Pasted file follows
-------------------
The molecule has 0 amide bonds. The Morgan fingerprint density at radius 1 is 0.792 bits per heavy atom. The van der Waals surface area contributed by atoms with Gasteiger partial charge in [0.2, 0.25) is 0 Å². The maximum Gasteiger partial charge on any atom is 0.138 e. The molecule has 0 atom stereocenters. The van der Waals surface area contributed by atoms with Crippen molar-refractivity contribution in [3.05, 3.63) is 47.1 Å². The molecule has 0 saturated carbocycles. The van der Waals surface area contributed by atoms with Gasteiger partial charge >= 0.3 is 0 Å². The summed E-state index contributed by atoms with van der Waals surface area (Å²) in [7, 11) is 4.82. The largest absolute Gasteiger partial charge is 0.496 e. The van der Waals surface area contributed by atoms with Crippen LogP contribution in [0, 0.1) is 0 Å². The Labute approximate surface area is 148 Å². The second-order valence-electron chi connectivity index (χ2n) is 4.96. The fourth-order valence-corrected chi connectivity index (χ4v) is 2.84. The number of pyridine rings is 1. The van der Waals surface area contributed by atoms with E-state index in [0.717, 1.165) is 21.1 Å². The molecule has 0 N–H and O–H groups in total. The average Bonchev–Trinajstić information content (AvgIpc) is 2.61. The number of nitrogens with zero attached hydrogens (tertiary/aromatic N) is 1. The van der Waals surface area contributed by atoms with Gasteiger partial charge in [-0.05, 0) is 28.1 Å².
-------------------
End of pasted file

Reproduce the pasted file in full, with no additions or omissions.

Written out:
The molecule has 0 amide bonds. The Morgan fingerprint density at radius 1 is 0.792 bits per heavy atom. The van der Waals surface area contributed by atoms with Gasteiger partial charge in [0.2, 0.25) is 0 Å². The maximum Gasteiger partial charge on any atom is 0.138 e. The molecule has 0 atom stereocenters. The van der Waals surface area contributed by atoms with Crippen molar-refractivity contribution in [3.05, 3.63) is 47.1 Å². The molecule has 0 saturated carbocycles. The van der Waals surface area contributed by atoms with Gasteiger partial charge >= 0.3 is 0 Å². The summed E-state index contributed by atoms with van der Waals surface area (Å²) in [7, 11) is 4.82. The largest absolute Gasteiger partial charge is 0.496 e. The van der Waals surface area contributed by atoms with Crippen LogP contribution in [0, 0.1) is 0 Å². The Labute approximate surface area is 148 Å². The second-order valence-electron chi connectivity index (χ2n) is 4.96. The fourth-order valence-corrected chi connectivity index (χ4v) is 2.84. The number of pyridine rings is 1. The van der Waals surface area contributed by atoms with E-state index in [0.717, 1.165) is 21.1 Å². The molecule has 0 N–H and O–H groups in total. The average Bonchev–Trinajstić information content (AvgIpc) is 2.61. The number of nitrogens with zero attached hydrogens (tertiary/aromatic N) is 1. The van der Waals surface area contributed by atoms with Gasteiger partial charge in [-0.05, 0) is 28.1 Å².